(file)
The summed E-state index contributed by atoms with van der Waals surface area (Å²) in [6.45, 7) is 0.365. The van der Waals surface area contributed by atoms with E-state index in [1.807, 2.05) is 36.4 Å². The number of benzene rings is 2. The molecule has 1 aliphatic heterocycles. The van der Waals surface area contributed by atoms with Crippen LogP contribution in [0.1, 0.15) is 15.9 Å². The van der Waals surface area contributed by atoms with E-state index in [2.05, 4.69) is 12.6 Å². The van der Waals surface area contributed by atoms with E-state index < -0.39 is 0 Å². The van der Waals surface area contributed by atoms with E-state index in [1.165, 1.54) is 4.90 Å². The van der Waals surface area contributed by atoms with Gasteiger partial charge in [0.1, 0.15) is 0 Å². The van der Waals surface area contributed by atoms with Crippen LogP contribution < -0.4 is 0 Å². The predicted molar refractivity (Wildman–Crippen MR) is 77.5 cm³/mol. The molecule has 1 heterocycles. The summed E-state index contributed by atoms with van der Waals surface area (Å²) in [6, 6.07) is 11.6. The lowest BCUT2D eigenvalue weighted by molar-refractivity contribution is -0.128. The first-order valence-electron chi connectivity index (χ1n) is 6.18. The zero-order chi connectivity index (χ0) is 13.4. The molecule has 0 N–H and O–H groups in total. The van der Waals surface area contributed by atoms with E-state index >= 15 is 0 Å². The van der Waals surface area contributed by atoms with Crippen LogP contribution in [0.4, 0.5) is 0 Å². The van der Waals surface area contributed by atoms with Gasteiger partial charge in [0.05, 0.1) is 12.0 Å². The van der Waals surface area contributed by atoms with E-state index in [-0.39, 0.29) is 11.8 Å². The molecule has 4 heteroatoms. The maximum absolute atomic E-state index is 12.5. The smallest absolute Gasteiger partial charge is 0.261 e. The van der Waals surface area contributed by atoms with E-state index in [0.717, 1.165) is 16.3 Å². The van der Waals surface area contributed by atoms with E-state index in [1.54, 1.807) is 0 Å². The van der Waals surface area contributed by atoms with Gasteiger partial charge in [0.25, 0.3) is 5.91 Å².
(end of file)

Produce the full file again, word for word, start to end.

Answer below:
The summed E-state index contributed by atoms with van der Waals surface area (Å²) in [6.45, 7) is 0.365. The van der Waals surface area contributed by atoms with E-state index in [1.807, 2.05) is 36.4 Å². The number of benzene rings is 2. The molecule has 1 aliphatic heterocycles. The van der Waals surface area contributed by atoms with Crippen LogP contribution in [0.1, 0.15) is 15.9 Å². The van der Waals surface area contributed by atoms with E-state index in [2.05, 4.69) is 12.6 Å². The van der Waals surface area contributed by atoms with E-state index < -0.39 is 0 Å². The van der Waals surface area contributed by atoms with E-state index in [1.165, 1.54) is 4.90 Å². The van der Waals surface area contributed by atoms with Gasteiger partial charge in [0.1, 0.15) is 0 Å². The van der Waals surface area contributed by atoms with Crippen LogP contribution < -0.4 is 0 Å². The predicted molar refractivity (Wildman–Crippen MR) is 77.5 cm³/mol. The molecule has 1 heterocycles. The summed E-state index contributed by atoms with van der Waals surface area (Å²) in [6, 6.07) is 11.6. The lowest BCUT2D eigenvalue weighted by molar-refractivity contribution is -0.128. The first-order valence-electron chi connectivity index (χ1n) is 6.18. The zero-order chi connectivity index (χ0) is 13.4. The molecule has 0 N–H and O–H groups in total. The van der Waals surface area contributed by atoms with E-state index >= 15 is 0 Å². The van der Waals surface area contributed by atoms with Crippen LogP contribution in [0.4, 0.5) is 0 Å². The van der Waals surface area contributed by atoms with Gasteiger partial charge in [0.05, 0.1) is 12.0 Å². The van der Waals surface area contributed by atoms with E-state index in [-0.39, 0.29) is 11.8 Å². The molecule has 4 heteroatoms. The maximum absolute atomic E-state index is 12.5. The smallest absolute Gasteiger partial charge is 0.261 e. The van der Waals surface area contributed by atoms with E-state index in [0.717, 1.165) is 16.3 Å². The van der Waals surface area contributed by atoms with E-state index in [1.54, 1.807) is 0 Å². The van der Waals surface area contributed by atoms with Gasteiger partial charge in [0.25, 0.3) is 5.91 Å².